Peer-to-peer networks (P2P) are serving as virtual libraries of child pornography according to a General Accounting Office (GAO) report introduced Thursday at a House Committee on Government Reform hearing. While the courts have consistently ruled pornography to be protected free speech under the First Amendment, child pornography is strictly prohibited by federal statutes.
The decentralized nature of P2P networks, which allow users to download and directly share electronic files independent of a central server, has raised concerns among lawmakers and law enforcement officials that child pornography is spreading through the networks at an alarming rate. A number of reports have linked child pornography with pedophiles.
In addition, the House panel members were told, parents who depend on filtering software to protect their children from online pornography of any sort should be aware the programs are not effective in blocking obscene material on P2P networks.
Since Napster, the first widely popular P2P program, was shut down by court order, newer file-sharing programs like Kazaa, Grokster and BearShare have all surged in popularity and have become one of the most popular applications on the Internet, particularly among children and young adults. Unlike Napster, which allowed only the sharing of music files, the newer P2P networks allow the sharing of digital images.
The GAO report released Thursday conducted a Kazaa search for image files using 12 keywords known to be associated with child pornography on the Internet. Of 1,286 items identified in the search, approximately 42 percent were associated with child pornographic images. The remaining items included 34 percent were classified as adult pornography and 24 percent as non-pornographic.
In another Kazaa search, the U.S. Customs CyberSmuggling Center used three keywords to search for and download child pornography image files. The search identified 341 image files, of which approximately 44 percent were classified as child pornography and 29 percent as adult pornography.
The search results of both the GAO and the CyberSmuggling Center were consistent with the findings of the National Center for Missing and Exploited Children, which claims that P2P networks are increasingly popular for disseminating child pornography. The organization says that since 2001, when it began tracking reports of child pornography on P2P networks, complaints have increased fourfold.
“Although peer-to-peer file-sharing programs are largely known for the extensive sharing of copyrighted digital music, they are emerging as a conduit for the sharing of pornographic images and videos, including child pornography,” the GAO report states. “According to experts, pornographers have traditionally exploited — and sometimes pioneered — emerging communication technologies.”
Rep. Tom Davis (R.-Va.), chairman of the House Committee on Government Reform, said in his opening statement Thursday, “Research has shown that more than 40 percent of the people who download files from file sharing programs are under the age of 18. And many of these pornographic images are appearing on our children’s computer screens, whether they ask for it nor not. Seemingly innocent searches for files containing images of popular carton characters, singers and actors produce thousands of graphic pornographic images, including child pornography.”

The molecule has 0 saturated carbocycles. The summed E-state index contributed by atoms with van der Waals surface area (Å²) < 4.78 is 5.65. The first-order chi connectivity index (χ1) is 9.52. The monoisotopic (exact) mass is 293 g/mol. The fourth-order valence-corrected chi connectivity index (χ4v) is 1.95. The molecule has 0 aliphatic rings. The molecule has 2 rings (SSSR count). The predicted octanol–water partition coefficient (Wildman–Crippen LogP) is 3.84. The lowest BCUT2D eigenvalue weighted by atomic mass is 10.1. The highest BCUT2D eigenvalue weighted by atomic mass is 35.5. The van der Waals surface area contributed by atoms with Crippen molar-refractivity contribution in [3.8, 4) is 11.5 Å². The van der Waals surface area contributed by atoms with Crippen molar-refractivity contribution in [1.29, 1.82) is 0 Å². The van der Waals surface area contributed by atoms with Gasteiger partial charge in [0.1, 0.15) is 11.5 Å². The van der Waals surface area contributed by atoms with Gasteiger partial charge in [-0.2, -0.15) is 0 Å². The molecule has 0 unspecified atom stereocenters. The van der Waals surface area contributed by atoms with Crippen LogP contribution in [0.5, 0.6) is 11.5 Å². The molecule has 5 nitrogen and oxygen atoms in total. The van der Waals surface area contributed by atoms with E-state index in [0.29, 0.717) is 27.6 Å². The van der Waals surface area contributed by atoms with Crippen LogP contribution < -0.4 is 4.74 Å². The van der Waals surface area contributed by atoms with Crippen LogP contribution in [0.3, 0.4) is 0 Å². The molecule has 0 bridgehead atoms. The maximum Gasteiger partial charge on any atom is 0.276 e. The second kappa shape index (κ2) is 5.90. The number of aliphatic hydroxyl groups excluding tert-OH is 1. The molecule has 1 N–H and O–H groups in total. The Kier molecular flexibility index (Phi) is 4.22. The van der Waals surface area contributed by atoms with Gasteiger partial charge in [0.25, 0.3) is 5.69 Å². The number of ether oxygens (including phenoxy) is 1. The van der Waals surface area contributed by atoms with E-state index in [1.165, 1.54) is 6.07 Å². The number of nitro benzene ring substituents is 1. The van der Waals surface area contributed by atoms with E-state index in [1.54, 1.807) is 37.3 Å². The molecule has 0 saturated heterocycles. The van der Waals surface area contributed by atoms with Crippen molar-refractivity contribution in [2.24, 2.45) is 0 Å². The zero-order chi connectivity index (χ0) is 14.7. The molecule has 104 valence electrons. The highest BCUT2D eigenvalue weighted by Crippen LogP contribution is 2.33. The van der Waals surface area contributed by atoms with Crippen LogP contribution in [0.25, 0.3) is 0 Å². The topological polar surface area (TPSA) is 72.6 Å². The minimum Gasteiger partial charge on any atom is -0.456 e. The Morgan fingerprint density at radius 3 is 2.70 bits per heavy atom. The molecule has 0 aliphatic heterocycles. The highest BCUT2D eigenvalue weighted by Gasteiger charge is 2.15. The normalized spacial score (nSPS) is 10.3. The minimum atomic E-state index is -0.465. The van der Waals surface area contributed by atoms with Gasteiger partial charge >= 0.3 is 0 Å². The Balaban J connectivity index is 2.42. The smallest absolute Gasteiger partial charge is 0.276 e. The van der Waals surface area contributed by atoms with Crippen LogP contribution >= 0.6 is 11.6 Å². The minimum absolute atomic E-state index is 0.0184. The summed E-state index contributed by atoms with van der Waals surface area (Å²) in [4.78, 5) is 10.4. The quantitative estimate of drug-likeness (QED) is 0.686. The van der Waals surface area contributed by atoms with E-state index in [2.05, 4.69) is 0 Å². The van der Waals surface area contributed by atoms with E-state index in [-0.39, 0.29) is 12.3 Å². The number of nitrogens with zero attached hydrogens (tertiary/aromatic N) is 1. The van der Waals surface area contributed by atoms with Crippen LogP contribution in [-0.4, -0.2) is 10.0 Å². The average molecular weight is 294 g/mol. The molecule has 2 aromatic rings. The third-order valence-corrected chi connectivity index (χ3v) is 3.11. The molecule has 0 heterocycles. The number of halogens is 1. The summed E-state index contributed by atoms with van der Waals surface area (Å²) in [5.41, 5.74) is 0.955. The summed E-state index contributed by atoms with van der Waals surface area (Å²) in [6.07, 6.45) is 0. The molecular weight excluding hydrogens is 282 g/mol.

The committee’s ranking minority member, Rep. Henry Waxman (D.-Calif.), added, “Most adults I talk to don’t know about these (P2P) programs. But if they do, all they know is that the entertainment industry doesn’t like them because they threaten their copyrights. This hearing is not about that issue. It’s not about recording company profits of freedom of the Internet. It’s about something more basic: how to raise children safely in today’s digital age.”
To illustrate the point of the availability of at least pornography on P2P networks, the committee viewed a live Kazaa search for “Olsen twins,” the wholesome television duo popular with young girls. Among the more printable responses for the search were “Olsen Twins Topless,” “Mary Kate Olsen Stripping,” and “2 Hot Naked Blondes.”
Although not a witness at the hearing, Kazaa lobbyist Philip S. Corwin distributed a press statement from Sharman Networks, the parent company of Kazaa.
“All of us at Sharman Networks utterly abhor child pornography. On the few occasions we’ve been contacted by law enforcement officials for assistance, we have fully cooperated to the best of ability and to the satisfaction of those officials,” the statement said. “Kazaa Media Desktop is a peer-to-peer software application that allows users to share any file they choose. We have no ability to control files shared.”
Daniel Rung, founder of Grokster, told the panel, “Although these file-sharing programs were not designed with pornography in mind, today’s file sharing programs provide a new avenue of access of this type of material. Since today’s file-sharing programs have no control over the contents that users share with other users, it is easy for a child to encounter such pornographic material.”